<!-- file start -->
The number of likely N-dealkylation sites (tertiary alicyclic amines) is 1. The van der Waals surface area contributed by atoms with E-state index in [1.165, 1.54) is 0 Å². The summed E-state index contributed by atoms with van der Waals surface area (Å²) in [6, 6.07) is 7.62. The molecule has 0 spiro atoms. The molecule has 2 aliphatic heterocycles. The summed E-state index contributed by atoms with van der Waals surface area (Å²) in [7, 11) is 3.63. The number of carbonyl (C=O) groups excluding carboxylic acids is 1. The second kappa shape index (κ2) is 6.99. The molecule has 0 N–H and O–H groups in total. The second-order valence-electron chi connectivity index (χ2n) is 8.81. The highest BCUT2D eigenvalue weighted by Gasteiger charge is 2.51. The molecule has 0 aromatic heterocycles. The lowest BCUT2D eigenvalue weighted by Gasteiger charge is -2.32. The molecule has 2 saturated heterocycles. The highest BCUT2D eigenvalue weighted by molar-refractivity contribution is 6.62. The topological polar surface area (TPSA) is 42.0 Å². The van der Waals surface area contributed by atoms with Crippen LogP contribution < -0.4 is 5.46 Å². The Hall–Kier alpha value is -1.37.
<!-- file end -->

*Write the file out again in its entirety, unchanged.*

The number of likely N-dealkylation sites (tertiary alicyclic amines) is 1. The van der Waals surface area contributed by atoms with E-state index in [1.165, 1.54) is 0 Å². The summed E-state index contributed by atoms with van der Waals surface area (Å²) in [6, 6.07) is 7.62. The molecule has 0 spiro atoms. The molecule has 2 aliphatic heterocycles. The summed E-state index contributed by atoms with van der Waals surface area (Å²) in [7, 11) is 3.63. The number of carbonyl (C=O) groups excluding carboxylic acids is 1. The second kappa shape index (κ2) is 6.99. The molecule has 0 N–H and O–H groups in total. The second-order valence-electron chi connectivity index (χ2n) is 8.81. The highest BCUT2D eigenvalue weighted by Gasteiger charge is 2.51. The molecule has 0 aromatic heterocycles. The lowest BCUT2D eigenvalue weighted by Gasteiger charge is -2.32. The molecule has 2 saturated heterocycles. The highest BCUT2D eigenvalue weighted by molar-refractivity contribution is 6.62. The topological polar surface area (TPSA) is 42.0 Å². The van der Waals surface area contributed by atoms with Crippen LogP contribution < -0.4 is 5.46 Å². The Hall–Kier alpha value is -1.37.